Ra Ra Riot rose to prominence playing live. They built a reputation by playing at house parties and venues in the Syracuse University area before releasing their debut baroque-pop album the The Rhumb Line. Their debut would win fans over with its rhythmic drumming, driving bass lines, and poppy vocals all underlined by violin and cello. Over their next few releases, Ra Ra Riot would expand and experiment with their sound, incorporating a newer more synthesizer-laden sound and moving from their homespun baroque-pop roots to a glossier more mainstream contemporary pop mix of dance-floor beats. The new direction would see founding member, cellist Alexandra Lawn, decide to leave the band prior to the release of their third studio album, 2013’s Beta Love. The release of Beta Love would be a tipping point for the band and the culmination of their transformation from humble indie roots into full-blown mainstream commercial electronic pop. After spending nearly a year and a half on the road supporting Beta Love, the band had planned an extended break.
You know what they say about best laid plans… Only a few months into their break and unable to sit idle any longer, band members began working on new music. The rapid and spontaneous inspiration would result in Need Your Light, the fourth full-length from Ra Ra Riot released in February of this year. Rather than continue down the heavily EDM influenced path set by their previous album, Need Your Light sees Ra Ra Riot look back to their roots. The album is a distillation of sounds old and new. The band seems reinvigorated and have delivered an album that ups the ante from their previous release across the board. Better production, more hooks, and they have embraced the more organic sounds and carefree feeling of their debut. Ra Ra Riot are now out on the road delivering the new songs to the masses, and it was with great anticipation that we caught the show recently at Cat’s Cradle just outside of Chapel Hill, NC.
The band took the stage in front of an impressive light show and kicked off proceedings with “Every Time I’m Ready to Hug” from the new album before dipping back into Beta Love for “Binary Mind,” and reaching all the way back to their debut album for the fan favorite “Oh, La.” Ra Ra Riot looked happier and sounded stronger and tighter than ever. The opening trio of songs would set the pace for the rest of the set with songs pulled from across all four of their albums, with some of the biggest cheers reserved for earlier songs like “St. Peter’s Day Festival” and “Ghost Under Rocks” that were brought to life by Rebecca Zeller’s violin and the complimentary playing of a new cellist added to the stage lineup. With bassist Mathieu Santos and drummer Kenny Bernard holding down the low end and Milo Bonacci providing buzzing hook-laden guitar riffs, frontman Wes Miles was able to focus on delivering his emotional, wide-ranging, high pitched vocals (although he would pick up and add some acoustic guitar to a few songs mid-set). The band was firing on all cylinders and there were smiles all around as they grooved through the dance party vibe of “Bouncy Castle” and “Suckers” followed by “Too Dramatic,” before a manic run through new single “Absolutely.” They closed out the main set with the rhythmic drum and synth driven “Water,” the opening track from Need Your Light. While Ra Ra Riot have always been forward focused and evolving, their new album and live show just may prove that sometimes the best way forward is to occasionally look back.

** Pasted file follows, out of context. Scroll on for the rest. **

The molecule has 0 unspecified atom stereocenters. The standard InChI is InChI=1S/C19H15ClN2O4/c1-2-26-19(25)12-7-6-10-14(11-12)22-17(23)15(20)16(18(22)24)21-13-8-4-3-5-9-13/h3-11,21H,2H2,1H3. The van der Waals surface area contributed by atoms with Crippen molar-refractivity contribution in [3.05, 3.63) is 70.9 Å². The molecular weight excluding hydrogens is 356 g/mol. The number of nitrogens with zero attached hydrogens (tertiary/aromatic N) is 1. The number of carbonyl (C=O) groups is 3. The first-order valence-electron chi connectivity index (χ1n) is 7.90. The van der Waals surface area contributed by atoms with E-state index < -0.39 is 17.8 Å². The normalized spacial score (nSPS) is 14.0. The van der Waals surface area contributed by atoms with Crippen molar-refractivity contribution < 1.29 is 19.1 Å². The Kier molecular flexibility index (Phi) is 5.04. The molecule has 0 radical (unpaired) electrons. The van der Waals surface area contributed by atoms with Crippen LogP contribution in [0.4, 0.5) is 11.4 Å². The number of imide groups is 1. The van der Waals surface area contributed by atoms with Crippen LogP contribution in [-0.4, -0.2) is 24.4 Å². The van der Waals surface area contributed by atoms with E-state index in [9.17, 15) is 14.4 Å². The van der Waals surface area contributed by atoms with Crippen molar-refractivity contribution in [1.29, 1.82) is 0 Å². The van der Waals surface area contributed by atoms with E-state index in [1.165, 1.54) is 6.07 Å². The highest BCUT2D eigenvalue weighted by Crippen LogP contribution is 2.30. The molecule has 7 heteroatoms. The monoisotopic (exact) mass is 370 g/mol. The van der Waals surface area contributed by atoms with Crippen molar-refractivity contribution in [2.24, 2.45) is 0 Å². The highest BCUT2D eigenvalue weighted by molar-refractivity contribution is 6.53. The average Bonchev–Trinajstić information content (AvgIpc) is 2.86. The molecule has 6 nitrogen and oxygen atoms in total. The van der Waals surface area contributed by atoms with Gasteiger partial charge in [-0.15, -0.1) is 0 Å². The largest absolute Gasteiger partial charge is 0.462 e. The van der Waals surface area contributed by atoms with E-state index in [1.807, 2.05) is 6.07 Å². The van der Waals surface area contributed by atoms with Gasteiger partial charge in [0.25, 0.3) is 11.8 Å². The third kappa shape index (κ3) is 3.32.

Opening the evening was queercore garage glam rock duo PWR BTTM. Consisting of guitarist Ben Hopkins and drummer Liv Bruce, PWR BTTM played through a set of loud and messy punky garage rock. Ben was a sight to behold as he delivered crunchy guitar hooks while decked out in a thrift store dress and globs of glitter-strewn smeared makeup. Once the initial shock wore off, the duo quickly won over the crowd with their energetic performance (including switching instruments for a few songs mid-set), hilarious between song banter and blaring but catchy tunes…
The middle act and lead-in to Ra Ra Riot was Sun Club, a psychedelic indie-rock band hailing from Baltimore. The five-piece band filled the stage literally and figuratively with a non-stop onslaught of fuzzy reverb-soaked psychedelic guitar that was heavy but ultimately sunny and euphoric. The band was a bundle of energy as each song blurred into the next generating an almost jam-band feel to the proceedings. At times the vocals threatened to get lost in the layered instrumentation, but the wild energy emanating from the stage made up for any potential murkiness in the sound. Sun Club worked hard and definitely kept the crowd engaged and dancing along. Setting the perfect mood before Ra Ra Riot took the stage.